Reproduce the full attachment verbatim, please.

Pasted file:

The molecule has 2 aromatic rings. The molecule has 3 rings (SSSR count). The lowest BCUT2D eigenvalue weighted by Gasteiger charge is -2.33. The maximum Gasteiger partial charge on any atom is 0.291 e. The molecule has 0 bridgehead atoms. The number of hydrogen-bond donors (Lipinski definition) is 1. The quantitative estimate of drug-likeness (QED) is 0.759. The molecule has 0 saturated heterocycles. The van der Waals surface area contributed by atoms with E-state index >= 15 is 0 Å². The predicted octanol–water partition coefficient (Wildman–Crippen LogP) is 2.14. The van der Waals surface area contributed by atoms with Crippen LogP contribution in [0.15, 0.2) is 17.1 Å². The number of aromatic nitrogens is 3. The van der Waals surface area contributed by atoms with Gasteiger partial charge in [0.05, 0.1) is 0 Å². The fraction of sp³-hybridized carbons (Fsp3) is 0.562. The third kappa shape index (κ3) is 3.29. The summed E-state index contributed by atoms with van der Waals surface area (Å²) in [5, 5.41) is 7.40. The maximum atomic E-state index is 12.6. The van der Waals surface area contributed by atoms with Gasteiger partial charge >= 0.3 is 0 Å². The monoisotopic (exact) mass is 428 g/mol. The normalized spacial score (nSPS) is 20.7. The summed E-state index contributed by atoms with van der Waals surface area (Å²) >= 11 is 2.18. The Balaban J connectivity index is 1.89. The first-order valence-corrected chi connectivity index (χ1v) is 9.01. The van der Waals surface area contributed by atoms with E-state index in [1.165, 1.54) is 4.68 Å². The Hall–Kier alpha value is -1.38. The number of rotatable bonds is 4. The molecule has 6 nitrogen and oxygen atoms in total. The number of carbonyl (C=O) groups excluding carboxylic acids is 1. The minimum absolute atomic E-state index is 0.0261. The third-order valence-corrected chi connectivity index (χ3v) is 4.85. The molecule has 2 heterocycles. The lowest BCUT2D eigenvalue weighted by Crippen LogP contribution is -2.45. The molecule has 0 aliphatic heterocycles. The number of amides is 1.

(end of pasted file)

The molecule has 2 aromatic rings. The molecule has 3 rings (SSSR count). The lowest BCUT2D eigenvalue weighted by Gasteiger charge is -2.33. The maximum Gasteiger partial charge on any atom is 0.291 e. The molecule has 0 bridgehead atoms. The number of hydrogen-bond donors (Lipinski definition) is 1. The quantitative estimate of drug-likeness (QED) is 0.759. The molecule has 0 saturated heterocycles. The van der Waals surface area contributed by atoms with E-state index >= 15 is 0 Å². The predicted octanol–water partition coefficient (Wildman–Crippen LogP) is 2.14. The van der Waals surface area contributed by atoms with Crippen LogP contribution in [0.15, 0.2) is 17.1 Å². The number of aromatic nitrogens is 3. The van der Waals surface area contributed by atoms with Gasteiger partial charge in [0.05, 0.1) is 0 Å². The fraction of sp³-hybridized carbons (Fsp3) is 0.562. The third kappa shape index (κ3) is 3.29. The summed E-state index contributed by atoms with van der Waals surface area (Å²) in [5, 5.41) is 7.40. The maximum atomic E-state index is 12.6. The van der Waals surface area contributed by atoms with Gasteiger partial charge >= 0.3 is 0 Å². The monoisotopic (exact) mass is 428 g/mol. The normalized spacial score (nSPS) is 20.7. The summed E-state index contributed by atoms with van der Waals surface area (Å²) >= 11 is 2.18. The Balaban J connectivity index is 1.89. The first-order valence-corrected chi connectivity index (χ1v) is 9.01. The van der Waals surface area contributed by atoms with E-state index in [1.165, 1.54) is 4.68 Å². The Hall–Kier alpha value is -1.38. The number of rotatable bonds is 4. The molecule has 6 nitrogen and oxygen atoms in total. The number of carbonyl (C=O) groups excluding carboxylic acids is 1. The minimum absolute atomic E-state index is 0.0261. The third-order valence-corrected chi connectivity index (χ3v) is 4.85. The molecule has 2 heterocycles. The lowest BCUT2D eigenvalue weighted by Crippen LogP contribution is -2.45. The molecule has 0 aliphatic heterocycles. The number of amides is 1.